If you have several play levels, offer a variety of ways to get up and down from the raised portion. Offer netting and other structures for able-bodied children to explore, as well as ramps for children with physical disabilities. Ensure the connected upper level has enough space for multiple children, as well as parents or guardians.

8. Most Importantly — Don’t Forget About Fun

Fun is still the number one job of any playground experience. Make sure you choose pieces that children find exciting. For our equipment, we get firsthand input from children about what products they found fun and those they don’t find as exciting. That way, we can make sure you deliver the most fun experience for the children in your community!

Boy in inclusive swing seat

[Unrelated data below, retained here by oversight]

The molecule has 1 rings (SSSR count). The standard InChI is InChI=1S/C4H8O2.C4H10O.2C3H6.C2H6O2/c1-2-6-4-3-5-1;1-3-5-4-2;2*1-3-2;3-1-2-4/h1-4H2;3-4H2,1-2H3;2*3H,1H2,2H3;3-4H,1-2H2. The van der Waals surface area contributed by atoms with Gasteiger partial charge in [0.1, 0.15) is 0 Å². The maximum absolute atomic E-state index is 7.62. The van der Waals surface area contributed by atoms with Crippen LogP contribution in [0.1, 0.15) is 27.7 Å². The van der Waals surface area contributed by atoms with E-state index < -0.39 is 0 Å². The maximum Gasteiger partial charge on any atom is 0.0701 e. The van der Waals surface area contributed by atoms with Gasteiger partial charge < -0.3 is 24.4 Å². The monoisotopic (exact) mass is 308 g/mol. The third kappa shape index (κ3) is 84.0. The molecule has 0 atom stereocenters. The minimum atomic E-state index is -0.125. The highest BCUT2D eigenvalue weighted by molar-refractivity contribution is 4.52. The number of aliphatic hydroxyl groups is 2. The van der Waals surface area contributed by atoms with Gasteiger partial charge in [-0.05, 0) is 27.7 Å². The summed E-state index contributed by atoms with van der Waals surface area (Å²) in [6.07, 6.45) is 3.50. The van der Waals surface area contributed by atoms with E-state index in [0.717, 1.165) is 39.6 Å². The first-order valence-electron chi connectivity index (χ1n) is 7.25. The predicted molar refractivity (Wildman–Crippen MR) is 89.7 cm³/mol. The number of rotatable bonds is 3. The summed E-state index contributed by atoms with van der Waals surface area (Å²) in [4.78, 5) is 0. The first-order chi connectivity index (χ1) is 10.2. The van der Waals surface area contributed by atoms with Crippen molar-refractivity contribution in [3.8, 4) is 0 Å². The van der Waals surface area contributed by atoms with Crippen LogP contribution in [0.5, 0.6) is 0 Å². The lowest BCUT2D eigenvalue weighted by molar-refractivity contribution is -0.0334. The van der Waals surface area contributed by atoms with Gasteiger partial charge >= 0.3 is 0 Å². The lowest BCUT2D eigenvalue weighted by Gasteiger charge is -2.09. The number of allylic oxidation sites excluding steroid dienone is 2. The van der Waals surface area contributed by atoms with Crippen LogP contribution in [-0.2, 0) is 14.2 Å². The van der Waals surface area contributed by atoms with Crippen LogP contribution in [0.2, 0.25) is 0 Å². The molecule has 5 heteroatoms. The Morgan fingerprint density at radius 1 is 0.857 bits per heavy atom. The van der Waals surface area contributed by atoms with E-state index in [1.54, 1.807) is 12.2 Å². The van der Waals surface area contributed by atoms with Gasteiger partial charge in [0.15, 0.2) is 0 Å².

Inclusive and Accessible Playgrounds

The Difference Between Inclusive and Handicap-Accessible Playgrounds

Handicap-accessible playgrounds, as the name suggests, makes it possible for children with mobility devices to access equipment. Additionally, these playgrounds allow parents who are in wheelchairs or other users to accompany their children. In comparison, inclusive playgrounds acknowledge more than providing an accessible piece of equipment. They go a step further, creating and designing a playset that all children can enjoy.

Inclusive playground options are favored because they provide multiple uses of equipment for people of different abilities, skills, and conditions. For example, the Rock’N Ship Glider is a wheelchair accessible swing set and climber that children using wheelchairs and able-bodied children can use simultaneously.

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Inclusive and Accessible Playgrounds

What Inclusive Playgrounds Can Do

Using inclusive playground designs has several benefits, including: